Having a fireplace inside your home is always a nice thing, especially when the weather outside is frightful. But, having a fireplace comes with a price. Though not everyone experiences problems with their chimneys, homeowners should be aware of potential problems with chimney flashing. But first, let’s look at the basics.
What is chimney flashing?
Chimney flashing is a sheet of metal installed around the area where the chimney meets the roof. Flashing ensures that the connection between the chimney and roof is watertight. Though these metals last for some time, they do have an expiration date that varies by wear.
How is chimney flashing installed?
Chimney flashing consists of two metal panels. The base flashing is installed underneath the shingles and bent in an L-shape upward against the brick chimney. Be sure your roofing contractor checks for breaks, cracks, or holes before moving forward. Once the first metal panel is installed, the second piece of flashing is set in place. We call this counter flashing. This counter flashing is bent down over the base flashing and embedded into a chimney mortar joint. This panel seals the top portion of the base flashing.
Installation of chimney flashing can be challenging and that is why we recommend you enlist the help of a professional roofer.
How to check for leaks around my chimney
Leaks from your chimney are not always so easily detected, but they can cause major structural damage if not taken care of readily. When moisture enters your roof it can penetrate your attic and possibly the ceiling area. Consistent moisture is known to cause wood rot, roof damage, attic issues, and drywall damage around the ceilings. If you notice any obvious issues, use safety precautions when accessing your attic or roof to check for leaks.
When to repair or replace your chimney flashing
Now that you know what chimney flashing is, how it is installed, and how to check for leaks, when do you know when to repair or replace it? Since weather can be brutal on your chimney flashing, you will need to replace flashing that is missing or eroded. If you are having shingles repaired or replaced on your roof, it is always a good time to check on the flashing. Even though most flashing is made from durable metals, older chimney flashing might be rusted. Replace it if you notice this issue. And, for older homes, since chimneys are not attached to the frame of your house, settling can cause a disconnect and shifts which open your home to leaks.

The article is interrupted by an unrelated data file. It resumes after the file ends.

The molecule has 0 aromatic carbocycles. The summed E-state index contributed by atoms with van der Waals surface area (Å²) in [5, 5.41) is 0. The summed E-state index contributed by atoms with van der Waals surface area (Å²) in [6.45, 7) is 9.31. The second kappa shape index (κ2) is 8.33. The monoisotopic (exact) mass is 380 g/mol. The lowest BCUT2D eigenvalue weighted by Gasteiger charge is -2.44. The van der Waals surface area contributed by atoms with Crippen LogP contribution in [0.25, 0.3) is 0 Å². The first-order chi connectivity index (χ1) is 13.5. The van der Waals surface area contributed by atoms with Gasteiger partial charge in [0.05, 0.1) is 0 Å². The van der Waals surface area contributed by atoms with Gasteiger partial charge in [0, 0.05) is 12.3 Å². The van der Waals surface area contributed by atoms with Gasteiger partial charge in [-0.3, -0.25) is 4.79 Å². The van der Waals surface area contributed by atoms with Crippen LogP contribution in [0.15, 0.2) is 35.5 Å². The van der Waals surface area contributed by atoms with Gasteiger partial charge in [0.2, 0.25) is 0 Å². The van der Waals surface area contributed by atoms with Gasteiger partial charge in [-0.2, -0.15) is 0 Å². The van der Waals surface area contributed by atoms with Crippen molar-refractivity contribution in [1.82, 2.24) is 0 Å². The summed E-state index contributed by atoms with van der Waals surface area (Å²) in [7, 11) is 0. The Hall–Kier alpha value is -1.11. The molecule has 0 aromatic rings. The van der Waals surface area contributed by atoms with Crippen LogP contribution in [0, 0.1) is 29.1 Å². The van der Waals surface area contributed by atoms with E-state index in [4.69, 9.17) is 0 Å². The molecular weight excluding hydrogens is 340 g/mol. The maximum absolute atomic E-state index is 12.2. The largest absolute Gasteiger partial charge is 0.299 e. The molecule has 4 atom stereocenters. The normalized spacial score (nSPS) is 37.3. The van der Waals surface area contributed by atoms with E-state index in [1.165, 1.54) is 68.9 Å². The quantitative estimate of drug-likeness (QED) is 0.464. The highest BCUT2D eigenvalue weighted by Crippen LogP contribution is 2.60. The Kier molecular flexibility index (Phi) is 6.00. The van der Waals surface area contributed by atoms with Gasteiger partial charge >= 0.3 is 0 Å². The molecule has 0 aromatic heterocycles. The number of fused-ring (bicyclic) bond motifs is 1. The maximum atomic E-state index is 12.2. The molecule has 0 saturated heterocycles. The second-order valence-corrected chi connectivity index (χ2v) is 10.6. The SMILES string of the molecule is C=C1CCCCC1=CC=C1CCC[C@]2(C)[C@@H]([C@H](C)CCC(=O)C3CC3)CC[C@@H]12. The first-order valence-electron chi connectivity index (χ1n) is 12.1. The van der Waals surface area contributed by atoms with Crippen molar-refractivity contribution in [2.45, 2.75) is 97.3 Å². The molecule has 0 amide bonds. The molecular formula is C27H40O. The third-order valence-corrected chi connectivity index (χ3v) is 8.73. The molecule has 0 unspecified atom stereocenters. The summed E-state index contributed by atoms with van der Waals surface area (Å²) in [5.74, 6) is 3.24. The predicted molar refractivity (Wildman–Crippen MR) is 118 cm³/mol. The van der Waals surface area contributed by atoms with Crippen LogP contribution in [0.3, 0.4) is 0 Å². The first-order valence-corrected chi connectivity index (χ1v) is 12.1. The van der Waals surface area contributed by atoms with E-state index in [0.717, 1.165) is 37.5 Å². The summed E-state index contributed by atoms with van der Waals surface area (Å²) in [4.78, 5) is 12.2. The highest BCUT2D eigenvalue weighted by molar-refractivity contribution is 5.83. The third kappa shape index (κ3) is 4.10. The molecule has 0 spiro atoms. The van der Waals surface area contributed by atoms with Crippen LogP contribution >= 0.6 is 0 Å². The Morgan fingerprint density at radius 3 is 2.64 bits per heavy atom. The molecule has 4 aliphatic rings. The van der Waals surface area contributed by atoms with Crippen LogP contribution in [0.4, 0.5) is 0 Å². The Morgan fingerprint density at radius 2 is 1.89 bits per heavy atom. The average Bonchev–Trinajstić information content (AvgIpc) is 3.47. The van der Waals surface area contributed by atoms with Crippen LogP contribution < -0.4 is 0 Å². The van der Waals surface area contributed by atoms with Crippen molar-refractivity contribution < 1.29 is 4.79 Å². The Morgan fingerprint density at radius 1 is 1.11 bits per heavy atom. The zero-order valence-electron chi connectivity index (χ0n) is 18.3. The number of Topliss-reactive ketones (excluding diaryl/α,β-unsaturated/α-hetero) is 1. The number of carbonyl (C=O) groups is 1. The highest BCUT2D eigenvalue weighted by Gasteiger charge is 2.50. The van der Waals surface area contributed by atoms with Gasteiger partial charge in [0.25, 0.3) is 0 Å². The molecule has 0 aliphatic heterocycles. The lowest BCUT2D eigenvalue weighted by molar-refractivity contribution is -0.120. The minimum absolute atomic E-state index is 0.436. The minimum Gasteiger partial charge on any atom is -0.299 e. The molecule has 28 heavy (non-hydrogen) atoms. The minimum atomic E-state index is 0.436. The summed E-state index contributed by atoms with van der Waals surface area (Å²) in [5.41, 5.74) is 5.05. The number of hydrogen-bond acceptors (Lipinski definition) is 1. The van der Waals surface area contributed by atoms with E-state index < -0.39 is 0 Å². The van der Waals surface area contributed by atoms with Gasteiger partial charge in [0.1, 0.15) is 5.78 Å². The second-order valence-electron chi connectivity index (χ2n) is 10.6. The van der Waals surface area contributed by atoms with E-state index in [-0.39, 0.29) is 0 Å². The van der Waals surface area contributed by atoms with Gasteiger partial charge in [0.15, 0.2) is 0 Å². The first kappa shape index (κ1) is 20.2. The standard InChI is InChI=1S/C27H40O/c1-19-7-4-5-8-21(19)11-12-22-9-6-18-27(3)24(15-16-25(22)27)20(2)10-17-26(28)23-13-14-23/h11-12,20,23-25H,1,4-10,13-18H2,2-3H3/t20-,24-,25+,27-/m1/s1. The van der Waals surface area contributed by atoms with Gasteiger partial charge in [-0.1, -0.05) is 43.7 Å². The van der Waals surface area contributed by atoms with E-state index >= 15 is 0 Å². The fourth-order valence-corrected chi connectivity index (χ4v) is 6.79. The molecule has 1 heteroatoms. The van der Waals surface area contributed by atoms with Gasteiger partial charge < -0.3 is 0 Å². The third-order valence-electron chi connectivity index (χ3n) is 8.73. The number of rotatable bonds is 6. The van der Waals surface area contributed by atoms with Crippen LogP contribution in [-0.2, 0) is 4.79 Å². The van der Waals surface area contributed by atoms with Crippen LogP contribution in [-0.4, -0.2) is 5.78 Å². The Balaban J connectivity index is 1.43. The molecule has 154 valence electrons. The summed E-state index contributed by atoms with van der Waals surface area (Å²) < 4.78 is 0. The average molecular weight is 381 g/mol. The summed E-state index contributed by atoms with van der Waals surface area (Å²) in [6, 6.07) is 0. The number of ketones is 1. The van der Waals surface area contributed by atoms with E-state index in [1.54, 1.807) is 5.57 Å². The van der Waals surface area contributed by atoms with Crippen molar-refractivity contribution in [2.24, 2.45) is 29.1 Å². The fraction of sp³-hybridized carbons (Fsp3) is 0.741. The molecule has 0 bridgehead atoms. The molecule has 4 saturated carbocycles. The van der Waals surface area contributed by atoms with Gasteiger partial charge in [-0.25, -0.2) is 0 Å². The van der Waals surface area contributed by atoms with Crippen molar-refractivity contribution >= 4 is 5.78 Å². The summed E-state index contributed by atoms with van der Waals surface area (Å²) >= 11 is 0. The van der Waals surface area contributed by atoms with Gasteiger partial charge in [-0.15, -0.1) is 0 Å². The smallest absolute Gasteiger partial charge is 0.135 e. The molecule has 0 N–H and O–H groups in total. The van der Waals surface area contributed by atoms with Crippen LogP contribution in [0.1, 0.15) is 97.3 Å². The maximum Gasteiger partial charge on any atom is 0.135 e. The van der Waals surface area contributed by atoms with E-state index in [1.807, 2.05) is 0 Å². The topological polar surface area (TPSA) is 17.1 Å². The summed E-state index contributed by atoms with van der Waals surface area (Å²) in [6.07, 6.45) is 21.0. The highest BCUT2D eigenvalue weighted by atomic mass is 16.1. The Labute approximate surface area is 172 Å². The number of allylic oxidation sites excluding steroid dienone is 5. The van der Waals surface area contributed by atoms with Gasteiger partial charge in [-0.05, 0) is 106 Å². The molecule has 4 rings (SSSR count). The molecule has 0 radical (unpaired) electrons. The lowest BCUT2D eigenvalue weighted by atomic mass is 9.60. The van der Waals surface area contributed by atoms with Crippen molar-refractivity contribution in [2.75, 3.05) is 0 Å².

- During your initial inspection, you’ll notice if the flashing has just pulled away from the chimney or is rusted or eroded in certain areas. If the flashing has pulled away but is still in fair condition, consider doing the repair yourself.
- If the flashing is badly rusted or eroded, it will need to be replaced. Flashing installation involves removing and replacing shingles and securing flashing to the roof using specialized tools. We recommend calling a professional if your flashing needs a total replacement.
What materials do I need to repair my chimney flashing?
- Roofing cement
- Masonry nails or screws
- Putty knife
How do I repair my chimney flashing?
Begin by clearing out any leaves or debris that may have gotten between the flashing and the chimney. Then, use your chisel and hammer to remove old, hardened roofing cement from the brick so the flashing will lay as flat as possible on the chimney. Remove as much as you can. Generously apply roofing cement between the flashing and chimney. As you put pressure on the flashing and new cement, use your masonry nails or screws to reinforce the flashing to the brick and cover exposed heads with roofing cement. Once the flashing is flush with the chimney, applying more roofing cement to the top edge of the flashing. Smooth out this layer using a putty knife.
Roofing can be a tricky business, but it shouldn’t be hard. Be certain that your roofing contractor is licensed and insured with plenty of positive reviews. For all of your roofing needs, call us for a free quote.